# Kindergarten: Magnets and Materials

Click Kindergarten: Magnets and Materials to access the lesson for the Kindergarten—Force and Motion strand.

Gather 5–10 metal paper clips, 5–10 centimeter cubes, and a magnetic wand.

Place the paper clips on a table while setting the other materials aside. Attempt to pick up the paper clips without touching them. Try picking up the paper clips with the magnetic wand. Repeat this process using the centimeter cubes instead of paper clips. What happens?

Why were you able to pick up the paper clips but not the centimeter cubes? What other items could you pick up using a magnetic wand?

View the video to review the activity.

Click Force and Motion Lesson Summaries to access the document to record the activities for each lesson.

# Grade 1: Magnets Push and Pull

Click Grade 1: Magnets Push and Pull to access the lesson for the Grade 1—Force and Motion strand.

Gather 6–8 ring magnets, 1 unsharpened pencil, and a small ball of clay. Push the unsharpened end of the pencil straight down into the ball of clay and set it aside.

Place one ring magnet on a table and observe as you hold another ring magnet above it. Flip the magnet over and try again. What happens?

Place one ring magnet on a table and observe as you place another ring magnet beside it. Flip the magnet and try again. What happens?

Place the ball of clay with the pencil on a table. Observe as you stack the magnets one at at time on the pencil. Flip some of the magnets and continue to make observations.

What kind of movements did you observe as you placed the magnets near each other? Did the magnets ever stick together or seem to float?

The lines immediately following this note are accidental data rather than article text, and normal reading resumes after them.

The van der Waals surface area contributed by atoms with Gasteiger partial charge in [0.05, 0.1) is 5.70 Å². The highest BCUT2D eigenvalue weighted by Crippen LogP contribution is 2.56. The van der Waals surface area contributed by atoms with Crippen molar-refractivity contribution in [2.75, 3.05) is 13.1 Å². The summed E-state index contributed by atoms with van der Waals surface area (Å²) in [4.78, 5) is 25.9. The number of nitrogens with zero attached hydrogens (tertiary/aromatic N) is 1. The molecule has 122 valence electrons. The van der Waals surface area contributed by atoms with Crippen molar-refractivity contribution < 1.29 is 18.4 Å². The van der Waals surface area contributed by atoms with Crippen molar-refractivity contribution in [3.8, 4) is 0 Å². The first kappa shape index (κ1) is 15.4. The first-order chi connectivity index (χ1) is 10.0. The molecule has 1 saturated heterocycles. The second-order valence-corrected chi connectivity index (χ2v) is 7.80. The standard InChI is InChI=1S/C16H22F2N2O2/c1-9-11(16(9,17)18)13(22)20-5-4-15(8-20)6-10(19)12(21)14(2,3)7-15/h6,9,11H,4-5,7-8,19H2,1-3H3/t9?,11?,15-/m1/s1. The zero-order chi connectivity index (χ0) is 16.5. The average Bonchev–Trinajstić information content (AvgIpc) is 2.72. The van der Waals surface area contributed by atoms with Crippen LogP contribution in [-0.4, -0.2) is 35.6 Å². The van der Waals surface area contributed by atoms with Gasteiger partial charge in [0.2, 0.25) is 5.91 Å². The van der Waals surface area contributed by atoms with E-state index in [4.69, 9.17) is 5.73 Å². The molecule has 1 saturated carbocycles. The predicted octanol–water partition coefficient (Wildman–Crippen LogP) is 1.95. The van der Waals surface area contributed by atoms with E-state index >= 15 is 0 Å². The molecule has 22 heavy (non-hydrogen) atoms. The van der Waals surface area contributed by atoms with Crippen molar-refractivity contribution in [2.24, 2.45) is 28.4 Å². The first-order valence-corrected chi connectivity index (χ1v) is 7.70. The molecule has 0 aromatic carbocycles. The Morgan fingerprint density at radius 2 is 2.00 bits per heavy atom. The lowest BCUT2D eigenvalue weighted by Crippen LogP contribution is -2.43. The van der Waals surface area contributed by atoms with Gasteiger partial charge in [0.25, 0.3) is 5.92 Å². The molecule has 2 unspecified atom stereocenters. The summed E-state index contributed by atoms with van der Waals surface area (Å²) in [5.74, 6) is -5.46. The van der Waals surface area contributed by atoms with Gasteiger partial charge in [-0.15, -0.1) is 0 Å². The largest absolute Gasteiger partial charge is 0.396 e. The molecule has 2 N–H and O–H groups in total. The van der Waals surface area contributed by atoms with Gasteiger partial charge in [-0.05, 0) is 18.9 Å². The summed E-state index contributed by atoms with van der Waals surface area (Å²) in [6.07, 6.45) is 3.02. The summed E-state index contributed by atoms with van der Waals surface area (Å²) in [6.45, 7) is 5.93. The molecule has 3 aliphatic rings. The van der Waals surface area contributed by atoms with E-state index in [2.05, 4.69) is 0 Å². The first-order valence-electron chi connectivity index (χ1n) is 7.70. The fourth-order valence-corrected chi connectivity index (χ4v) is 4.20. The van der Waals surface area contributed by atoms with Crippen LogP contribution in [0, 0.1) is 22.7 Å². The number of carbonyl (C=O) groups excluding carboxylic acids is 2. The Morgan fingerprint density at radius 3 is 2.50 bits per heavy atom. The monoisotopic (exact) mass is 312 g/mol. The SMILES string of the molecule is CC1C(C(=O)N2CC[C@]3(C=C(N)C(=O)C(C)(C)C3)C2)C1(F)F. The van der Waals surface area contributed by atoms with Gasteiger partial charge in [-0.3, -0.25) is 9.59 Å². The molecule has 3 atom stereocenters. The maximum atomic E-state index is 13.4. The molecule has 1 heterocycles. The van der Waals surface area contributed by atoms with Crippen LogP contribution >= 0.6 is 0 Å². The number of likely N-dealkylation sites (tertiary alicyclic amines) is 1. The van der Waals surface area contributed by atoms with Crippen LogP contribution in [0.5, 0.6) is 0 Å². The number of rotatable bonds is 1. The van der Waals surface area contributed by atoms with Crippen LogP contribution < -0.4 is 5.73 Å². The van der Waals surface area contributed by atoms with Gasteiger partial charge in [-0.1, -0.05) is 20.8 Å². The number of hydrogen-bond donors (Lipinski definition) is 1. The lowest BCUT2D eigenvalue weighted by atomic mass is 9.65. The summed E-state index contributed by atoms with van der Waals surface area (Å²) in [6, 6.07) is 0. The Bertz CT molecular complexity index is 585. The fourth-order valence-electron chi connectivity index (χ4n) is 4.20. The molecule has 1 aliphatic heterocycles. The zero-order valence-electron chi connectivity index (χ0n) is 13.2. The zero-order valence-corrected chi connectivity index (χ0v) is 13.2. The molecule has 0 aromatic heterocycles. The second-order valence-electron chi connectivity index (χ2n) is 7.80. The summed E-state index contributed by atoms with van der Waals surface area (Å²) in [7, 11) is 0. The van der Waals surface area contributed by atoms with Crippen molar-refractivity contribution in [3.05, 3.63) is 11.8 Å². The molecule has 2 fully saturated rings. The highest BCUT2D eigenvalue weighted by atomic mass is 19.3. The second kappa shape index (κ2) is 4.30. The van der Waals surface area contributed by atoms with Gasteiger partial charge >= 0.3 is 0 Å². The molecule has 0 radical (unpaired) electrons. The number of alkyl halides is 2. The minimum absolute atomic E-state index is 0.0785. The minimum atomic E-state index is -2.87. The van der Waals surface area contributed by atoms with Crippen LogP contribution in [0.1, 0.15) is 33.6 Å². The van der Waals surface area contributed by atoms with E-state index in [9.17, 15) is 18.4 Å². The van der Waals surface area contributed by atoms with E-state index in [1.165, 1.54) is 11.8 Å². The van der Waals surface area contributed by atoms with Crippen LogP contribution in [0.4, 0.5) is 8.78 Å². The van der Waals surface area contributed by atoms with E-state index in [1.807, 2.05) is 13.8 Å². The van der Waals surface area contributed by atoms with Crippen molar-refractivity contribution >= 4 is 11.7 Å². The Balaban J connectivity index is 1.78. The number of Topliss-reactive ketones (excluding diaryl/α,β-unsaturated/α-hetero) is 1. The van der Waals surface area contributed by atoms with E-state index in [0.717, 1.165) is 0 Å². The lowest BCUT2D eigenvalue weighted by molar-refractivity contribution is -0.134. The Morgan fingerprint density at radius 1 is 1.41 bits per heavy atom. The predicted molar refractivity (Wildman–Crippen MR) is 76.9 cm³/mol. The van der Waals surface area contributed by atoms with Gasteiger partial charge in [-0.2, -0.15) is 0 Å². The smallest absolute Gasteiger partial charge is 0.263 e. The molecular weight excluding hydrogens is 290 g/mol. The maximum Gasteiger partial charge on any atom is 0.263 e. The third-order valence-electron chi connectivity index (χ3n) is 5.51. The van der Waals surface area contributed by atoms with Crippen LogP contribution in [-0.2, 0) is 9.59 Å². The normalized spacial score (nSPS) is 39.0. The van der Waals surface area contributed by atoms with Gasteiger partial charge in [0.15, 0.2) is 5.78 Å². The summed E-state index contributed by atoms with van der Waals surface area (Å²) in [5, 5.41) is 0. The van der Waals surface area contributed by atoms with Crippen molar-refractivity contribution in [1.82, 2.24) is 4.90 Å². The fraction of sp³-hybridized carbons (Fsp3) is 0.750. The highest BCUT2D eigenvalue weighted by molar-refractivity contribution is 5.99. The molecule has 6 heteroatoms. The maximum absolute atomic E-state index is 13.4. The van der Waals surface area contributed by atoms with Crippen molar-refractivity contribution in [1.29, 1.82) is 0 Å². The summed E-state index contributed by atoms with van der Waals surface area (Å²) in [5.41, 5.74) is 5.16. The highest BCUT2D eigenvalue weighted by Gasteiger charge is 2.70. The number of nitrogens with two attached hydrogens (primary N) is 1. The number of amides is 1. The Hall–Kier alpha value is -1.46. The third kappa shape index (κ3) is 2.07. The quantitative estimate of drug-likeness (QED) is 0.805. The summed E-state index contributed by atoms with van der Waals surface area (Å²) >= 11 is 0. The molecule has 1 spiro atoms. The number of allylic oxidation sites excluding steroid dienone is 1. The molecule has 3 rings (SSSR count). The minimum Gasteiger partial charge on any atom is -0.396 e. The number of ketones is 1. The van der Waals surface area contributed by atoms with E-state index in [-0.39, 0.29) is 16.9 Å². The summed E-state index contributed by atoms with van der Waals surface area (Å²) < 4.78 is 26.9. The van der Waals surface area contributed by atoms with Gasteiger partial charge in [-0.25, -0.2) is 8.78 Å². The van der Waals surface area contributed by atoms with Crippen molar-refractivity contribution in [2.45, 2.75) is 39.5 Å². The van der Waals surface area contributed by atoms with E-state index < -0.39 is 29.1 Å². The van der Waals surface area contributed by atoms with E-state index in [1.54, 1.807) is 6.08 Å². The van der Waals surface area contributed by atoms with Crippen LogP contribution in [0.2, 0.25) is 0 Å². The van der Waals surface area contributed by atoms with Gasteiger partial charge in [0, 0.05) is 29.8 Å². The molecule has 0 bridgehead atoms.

View the video to review the activity.

Remember to record this activity for Grade 1: Engage on the Force and Motion Lesson Summaries page.

# Grade 2: Magnets in Everyday Life

Click Grade 2: Magnets in Everyday Life to access the lesson for the Grade 2—Force and Motion strand.

Use RM 1 or go on a hunt for objects such as purses or cell phone cases that have magnets. What do the items all have in common? Are magnets always used in the same way? Did any of the objects with magnets surprise you?

Remember to record this activity for Grade 2: Engage on the Force and Motion Lesson Summaries page.

# Grade 3: Forces at Work

Click Grade 3: Forces at Work to access the lesson for the Grade 3—Force and Motion strand.

Gather a small paper clip, a 20 cm length of string, a piece of tape, and a magnetic wand. Tie one end of the string to the paper clip and tape the other end of the string to a table. Can you make the paper clip float in the air without anything touching it? You may use the magnetic wand to complete the task.

How did you make the paper clip float? What force caused the paper clip to float? The force of magnetism between the paper clip and the magnetic wand caused the paper clip to float in the air without anything touching it.

What happened when the magnetic wand got too far from the paper clip? What force caused that to happen? Your students may or may not be able to identify gravity as a force at this point in the lesson. Grade 3 is the first time the force of gravity will have been formally introduced to students.

View the video to review the activity.

Remember to record this activity for Grade 3: Engage on the Force and Motion Lesson Summaries page.

# Grade 4: Effects of Force

Click Grade 4: Effects of Force to access the lesson for the Grade 4—Force and Motion strand.

Find a stopwatch or use a watch with minute and second hands. Feel the soles of your shoes to note general temperature and whether they feel cold, cool, room temperature, warm, or hot,

Move your shoes quickly back and forth on the floor for 5–10 seconds. Feel the bottoms of your shoes. Has the general temperature changed? If so, how is it different? What might have caused a change in temperature? What form of energy was generated by moving your shoes back and forth on the floor?

Now move your shoes quickly back and forth on the floor for 15–20 seconds. Feel the bottoms of your shoes. Has the general temperature changed? Did the soles of your shoes feel warmer when you rubbed them on the floor for a shorter or longer amount of time? Was a force(s) involved in moving your shoes back and forth? If so, which one(s)?

View the video to review the activity.

Remember to record this activity for Grade 4: Engage on the Force and Motion Lesson Summaries page.